The Caveat Of Curiosity

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Curiosity is something that we are all born with – it’s how we learn to walk, talk and define the world around us. Unfortunately, it can be snuffed out at an early age by teachers, caretakers, parents and friends.

The key trait I believe to be the centerpiece of my growth and vast life experience is – curiosity. Underneath this curiosity you will these sub traits: resilience, adventure, learning, and need for belonging. All of these uniting to bring about wisdom.

After all it is curiosity of self-tracking that lead me to where I am today.

The problem is that some of these subtraits can be contradictory and require resolution.

Growing up on a farm in Northeastern Indiana did necessarily support the operating system I was running on. The exposure required just wasn’t there, at least in the capacity I needed. Overtime, this environment became my motivation to look for more.

Meaning that, I wanted to experience as much as possible on this earth while I am here. I’m a firm believer that age is correlated but not a cause of wisdom. Wisdom comes from experiences you gather while writing the chapters of your life.

Life experiences lend to wisdom. Curiosity fuels the journey.

Some people never leave their backyard, while others tour the globe. For me the risk of avoiding the width of what the world had to offer, seemed a waste of my consciousness.

Learning about multiple subjects, cultures, and personalities allows for a deeper connection with others. Ignorance struggles to exist when we are open to new possibilities, ideas, dreams, and beliefs.

Ignorance is to ignore new experiences. However, there is safety in both ignorance and complacency. Many would rather stay where they are with the devil they know rather than, the devil they don’t. Mainly because, choosing a curious life is risky.

The caveat is that a curious life, comes with costs.

I’ve failed tremendously during my journey. Even to the point of losing everything I had gained both financially and physically. Loses like this can cripple everything you love. Without a strong mindset, these types of loses can disable you.

But heres why you need to fail…

Through your failures is how you will grow. For without failure we are unable to learn. This is true since the day we entered into this world. My advice is to avoid people who claim they have never majorly messed up in their life. Don’t invest time or money into them.

Curiosity requires a high level of resilience

Curiosity will take you to places that sit outside of many people’s comfort zones. It’s within these places that we learn the most about life, others and ourselves. However, entering into uncharted territories can lead to major loss and calculating the opportunity cost is hard to quantify.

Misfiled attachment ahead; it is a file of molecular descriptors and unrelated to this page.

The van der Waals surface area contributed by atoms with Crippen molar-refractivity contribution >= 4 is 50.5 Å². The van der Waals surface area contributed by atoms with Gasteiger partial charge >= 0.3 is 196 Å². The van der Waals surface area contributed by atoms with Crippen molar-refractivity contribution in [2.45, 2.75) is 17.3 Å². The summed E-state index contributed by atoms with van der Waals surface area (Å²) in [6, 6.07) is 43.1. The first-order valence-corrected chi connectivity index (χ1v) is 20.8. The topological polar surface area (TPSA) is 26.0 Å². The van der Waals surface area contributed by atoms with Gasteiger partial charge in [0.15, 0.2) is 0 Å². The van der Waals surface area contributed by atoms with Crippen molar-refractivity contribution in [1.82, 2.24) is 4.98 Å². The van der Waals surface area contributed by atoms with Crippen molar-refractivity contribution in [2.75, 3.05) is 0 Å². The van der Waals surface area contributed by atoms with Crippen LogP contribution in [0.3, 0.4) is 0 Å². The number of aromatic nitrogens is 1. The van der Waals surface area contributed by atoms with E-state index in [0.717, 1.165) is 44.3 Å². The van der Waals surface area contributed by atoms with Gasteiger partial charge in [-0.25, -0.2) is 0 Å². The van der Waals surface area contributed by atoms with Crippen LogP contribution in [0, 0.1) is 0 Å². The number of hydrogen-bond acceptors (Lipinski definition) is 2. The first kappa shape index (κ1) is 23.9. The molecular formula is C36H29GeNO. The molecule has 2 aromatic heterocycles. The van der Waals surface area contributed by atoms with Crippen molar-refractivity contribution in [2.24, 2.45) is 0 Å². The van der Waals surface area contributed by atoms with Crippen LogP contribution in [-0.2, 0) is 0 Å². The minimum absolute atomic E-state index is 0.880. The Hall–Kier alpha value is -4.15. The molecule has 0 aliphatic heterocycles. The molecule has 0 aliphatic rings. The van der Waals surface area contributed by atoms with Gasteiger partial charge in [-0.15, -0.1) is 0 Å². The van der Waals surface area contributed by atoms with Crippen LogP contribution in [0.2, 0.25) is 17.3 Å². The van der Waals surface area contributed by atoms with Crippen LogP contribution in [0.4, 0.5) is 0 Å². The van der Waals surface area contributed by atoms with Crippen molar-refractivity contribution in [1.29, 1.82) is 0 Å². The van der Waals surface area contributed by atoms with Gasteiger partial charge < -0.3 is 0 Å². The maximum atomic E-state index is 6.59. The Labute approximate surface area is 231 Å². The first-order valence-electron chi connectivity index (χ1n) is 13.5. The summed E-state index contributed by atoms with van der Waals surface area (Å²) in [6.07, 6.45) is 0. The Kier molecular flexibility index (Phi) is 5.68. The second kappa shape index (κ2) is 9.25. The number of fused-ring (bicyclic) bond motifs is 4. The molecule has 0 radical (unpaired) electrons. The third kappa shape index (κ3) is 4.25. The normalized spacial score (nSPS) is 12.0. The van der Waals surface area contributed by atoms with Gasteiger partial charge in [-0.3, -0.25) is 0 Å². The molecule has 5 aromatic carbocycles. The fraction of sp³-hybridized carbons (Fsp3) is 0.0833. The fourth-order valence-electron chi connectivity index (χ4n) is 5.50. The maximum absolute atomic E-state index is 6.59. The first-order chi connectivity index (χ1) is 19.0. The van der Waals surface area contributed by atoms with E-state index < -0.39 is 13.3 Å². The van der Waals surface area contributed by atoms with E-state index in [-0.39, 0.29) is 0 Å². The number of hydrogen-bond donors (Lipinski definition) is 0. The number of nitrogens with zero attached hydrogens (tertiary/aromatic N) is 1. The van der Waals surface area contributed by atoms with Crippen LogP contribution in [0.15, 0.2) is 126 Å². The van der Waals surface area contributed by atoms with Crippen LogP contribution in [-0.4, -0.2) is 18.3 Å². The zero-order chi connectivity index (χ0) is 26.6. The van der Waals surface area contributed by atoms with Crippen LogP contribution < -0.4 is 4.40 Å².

You need to be willing to experience the best and worst that life has to offer. Without both, you are creating a bias and wisdom doesn’t entertain bias. Going through both creates a strong framework for your critical thinking and decision making. A frame work capable of taking you and others further than ever before.

The worst enemy of curiosity is comfort. The best friend of curiosity is understanding. A necessary by-product of curiosity is mistakes. They serve as a solid metric by which to gauge your growth and learning.

So…

Make mistakes, they are the best teachers you’ll ever have.

About the author

Anthony Close

A relentless visionary, Anthony has led Lab Me from garage-mode to a fine tuned operation. He studied under Clayton Christenson from Harvard Business School. At MIT Anthony studied “AI & Implications in Business”. At Johns Hopkins he completed a course in biostatistics. Anthony is able to code and understand in both Python and AngularJS. Anthony studied Molecular Genetics and Quantitative Chemistry at Purdue University as well as a Doctorate in Chiropractic Medicine from Palmer and extensive post-grade studies in chronic pain management. He enjoys skydiving, red wine, and research on consciousness.

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By Anthony Close

Anthony Close

A relentless visionary, Anthony has led Lab Me from garage-mode to a fine tuned operation. He studied under Clayton Christenson from Harvard Business School. At MIT Anthony studied “AI & Implications in Business”. At Johns Hopkins he completed a course in biostatistics. Anthony is able to code and understand in both Python and AngularJS. Anthony studied Molecular Genetics and Quantitative Chemistry at Purdue University as well as a Doctorate in Chiropractic Medicine from Palmer and extensive post-grade studies in chronic pain management. He enjoys skydiving, red wine, and research on consciousness.